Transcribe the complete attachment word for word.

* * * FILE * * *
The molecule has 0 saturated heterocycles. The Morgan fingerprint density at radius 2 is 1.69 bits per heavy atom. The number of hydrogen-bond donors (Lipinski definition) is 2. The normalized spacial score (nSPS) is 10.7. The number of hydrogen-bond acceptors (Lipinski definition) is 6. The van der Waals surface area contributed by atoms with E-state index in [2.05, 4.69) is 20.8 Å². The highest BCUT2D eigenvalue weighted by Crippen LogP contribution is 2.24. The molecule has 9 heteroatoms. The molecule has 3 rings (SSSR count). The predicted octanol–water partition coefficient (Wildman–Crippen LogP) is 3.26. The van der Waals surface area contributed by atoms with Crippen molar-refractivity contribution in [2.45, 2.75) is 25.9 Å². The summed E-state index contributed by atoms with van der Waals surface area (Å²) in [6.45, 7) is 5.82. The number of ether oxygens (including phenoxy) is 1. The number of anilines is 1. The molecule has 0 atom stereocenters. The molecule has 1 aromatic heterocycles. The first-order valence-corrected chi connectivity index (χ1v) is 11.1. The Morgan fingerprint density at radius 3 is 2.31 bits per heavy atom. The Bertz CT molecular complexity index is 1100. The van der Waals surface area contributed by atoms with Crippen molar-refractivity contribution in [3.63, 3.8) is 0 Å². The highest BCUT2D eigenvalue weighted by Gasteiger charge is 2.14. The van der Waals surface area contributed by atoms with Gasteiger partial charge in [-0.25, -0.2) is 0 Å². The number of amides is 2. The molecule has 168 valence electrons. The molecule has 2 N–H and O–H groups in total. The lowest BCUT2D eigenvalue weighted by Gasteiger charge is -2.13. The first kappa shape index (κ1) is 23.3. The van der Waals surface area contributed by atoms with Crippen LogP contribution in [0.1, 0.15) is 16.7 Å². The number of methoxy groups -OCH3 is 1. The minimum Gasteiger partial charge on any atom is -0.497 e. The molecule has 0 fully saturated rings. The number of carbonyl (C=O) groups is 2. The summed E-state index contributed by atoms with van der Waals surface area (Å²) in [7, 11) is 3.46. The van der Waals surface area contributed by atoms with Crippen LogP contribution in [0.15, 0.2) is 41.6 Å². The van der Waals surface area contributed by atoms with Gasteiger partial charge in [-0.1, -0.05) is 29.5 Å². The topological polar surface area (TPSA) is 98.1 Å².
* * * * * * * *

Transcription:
The molecule has 0 saturated heterocycles. The Morgan fingerprint density at radius 2 is 1.69 bits per heavy atom. The number of hydrogen-bond donors (Lipinski definition) is 2. The normalized spacial score (nSPS) is 10.7. The number of hydrogen-bond acceptors (Lipinski definition) is 6. The van der Waals surface area contributed by atoms with E-state index in [2.05, 4.69) is 20.8 Å². The highest BCUT2D eigenvalue weighted by Crippen LogP contribution is 2.24. The molecule has 9 heteroatoms. The molecule has 3 rings (SSSR count). The predicted octanol–water partition coefficient (Wildman–Crippen LogP) is 3.26. The van der Waals surface area contributed by atoms with Crippen molar-refractivity contribution in [2.45, 2.75) is 25.9 Å². The summed E-state index contributed by atoms with van der Waals surface area (Å²) in [6.45, 7) is 5.82. The number of ether oxygens (including phenoxy) is 1. The number of anilines is 1. The molecule has 0 atom stereocenters. The molecule has 1 aromatic heterocycles. The first-order valence-corrected chi connectivity index (χ1v) is 11.1. The Morgan fingerprint density at radius 3 is 2.31 bits per heavy atom. The Bertz CT molecular complexity index is 1100. The van der Waals surface area contributed by atoms with Crippen molar-refractivity contribution in [3.63, 3.8) is 0 Å². The highest BCUT2D eigenvalue weighted by Gasteiger charge is 2.14. The van der Waals surface area contributed by atoms with Gasteiger partial charge in [-0.25, -0.2) is 0 Å². The number of amides is 2. The molecule has 168 valence electrons. The molecule has 2 N–H and O–H groups in total. The lowest BCUT2D eigenvalue weighted by Gasteiger charge is -2.13. The first kappa shape index (κ1) is 23.3. The van der Waals surface area contributed by atoms with Crippen LogP contribution in [0.1, 0.15) is 16.7 Å². The number of methoxy groups -OCH3 is 1. The minimum Gasteiger partial charge on any atom is -0.497 e. The molecule has 0 fully saturated rings. The number of carbonyl (C=O) groups is 2. The summed E-state index contributed by atoms with van der Waals surface area (Å²) in [7, 11) is 3.46. The van der Waals surface area contributed by atoms with Crippen LogP contribution in [0.15, 0.2) is 41.6 Å². The van der Waals surface area contributed by atoms with Gasteiger partial charge in [-0.1, -0.05) is 29.5 Å². The topological polar surface area (TPSA) is 98.1 Å².